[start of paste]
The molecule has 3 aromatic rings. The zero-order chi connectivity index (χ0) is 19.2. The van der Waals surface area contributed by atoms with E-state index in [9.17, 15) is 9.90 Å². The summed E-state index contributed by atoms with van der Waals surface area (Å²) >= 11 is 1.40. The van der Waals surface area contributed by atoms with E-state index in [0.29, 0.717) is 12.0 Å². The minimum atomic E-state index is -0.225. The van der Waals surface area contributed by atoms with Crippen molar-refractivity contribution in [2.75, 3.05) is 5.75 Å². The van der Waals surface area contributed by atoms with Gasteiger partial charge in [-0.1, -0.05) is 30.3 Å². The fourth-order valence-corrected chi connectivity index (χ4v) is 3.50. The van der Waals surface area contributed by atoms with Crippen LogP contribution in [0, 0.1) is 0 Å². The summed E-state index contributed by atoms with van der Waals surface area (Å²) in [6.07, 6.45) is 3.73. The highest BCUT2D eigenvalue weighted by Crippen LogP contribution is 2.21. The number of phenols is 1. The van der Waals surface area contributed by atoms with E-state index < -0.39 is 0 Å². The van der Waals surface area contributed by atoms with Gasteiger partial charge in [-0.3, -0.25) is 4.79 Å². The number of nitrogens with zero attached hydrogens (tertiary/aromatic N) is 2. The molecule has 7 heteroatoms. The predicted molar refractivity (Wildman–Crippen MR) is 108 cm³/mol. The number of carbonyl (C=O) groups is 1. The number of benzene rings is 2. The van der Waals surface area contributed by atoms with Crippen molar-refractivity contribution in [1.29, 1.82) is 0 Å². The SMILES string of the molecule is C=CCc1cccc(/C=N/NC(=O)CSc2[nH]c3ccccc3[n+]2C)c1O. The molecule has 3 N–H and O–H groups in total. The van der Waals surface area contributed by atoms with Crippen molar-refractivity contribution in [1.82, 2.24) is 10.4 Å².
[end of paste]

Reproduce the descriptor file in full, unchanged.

The molecule has 3 aromatic rings. The zero-order chi connectivity index (χ0) is 19.2. The van der Waals surface area contributed by atoms with E-state index in [9.17, 15) is 9.90 Å². The summed E-state index contributed by atoms with van der Waals surface area (Å²) >= 11 is 1.40. The van der Waals surface area contributed by atoms with E-state index in [0.29, 0.717) is 12.0 Å². The minimum atomic E-state index is -0.225. The van der Waals surface area contributed by atoms with Crippen molar-refractivity contribution in [2.75, 3.05) is 5.75 Å². The van der Waals surface area contributed by atoms with Gasteiger partial charge in [-0.1, -0.05) is 30.3 Å². The fourth-order valence-corrected chi connectivity index (χ4v) is 3.50. The van der Waals surface area contributed by atoms with Crippen LogP contribution in [0, 0.1) is 0 Å². The summed E-state index contributed by atoms with van der Waals surface area (Å²) in [6.07, 6.45) is 3.73. The highest BCUT2D eigenvalue weighted by Crippen LogP contribution is 2.21. The number of phenols is 1. The van der Waals surface area contributed by atoms with E-state index < -0.39 is 0 Å². The van der Waals surface area contributed by atoms with Gasteiger partial charge in [-0.3, -0.25) is 4.79 Å². The number of nitrogens with zero attached hydrogens (tertiary/aromatic N) is 2. The molecule has 7 heteroatoms. The predicted molar refractivity (Wildman–Crippen MR) is 108 cm³/mol. The number of carbonyl (C=O) groups is 1. The number of benzene rings is 2. The van der Waals surface area contributed by atoms with Crippen molar-refractivity contribution in [1.29, 1.82) is 0 Å². The SMILES string of the molecule is C=CCc1cccc(/C=N/NC(=O)CSc2[nH]c3ccccc3[n+]2C)c1O. The molecule has 3 N–H and O–H groups in total. The van der Waals surface area contributed by atoms with Crippen molar-refractivity contribution in [1.82, 2.24) is 10.4 Å².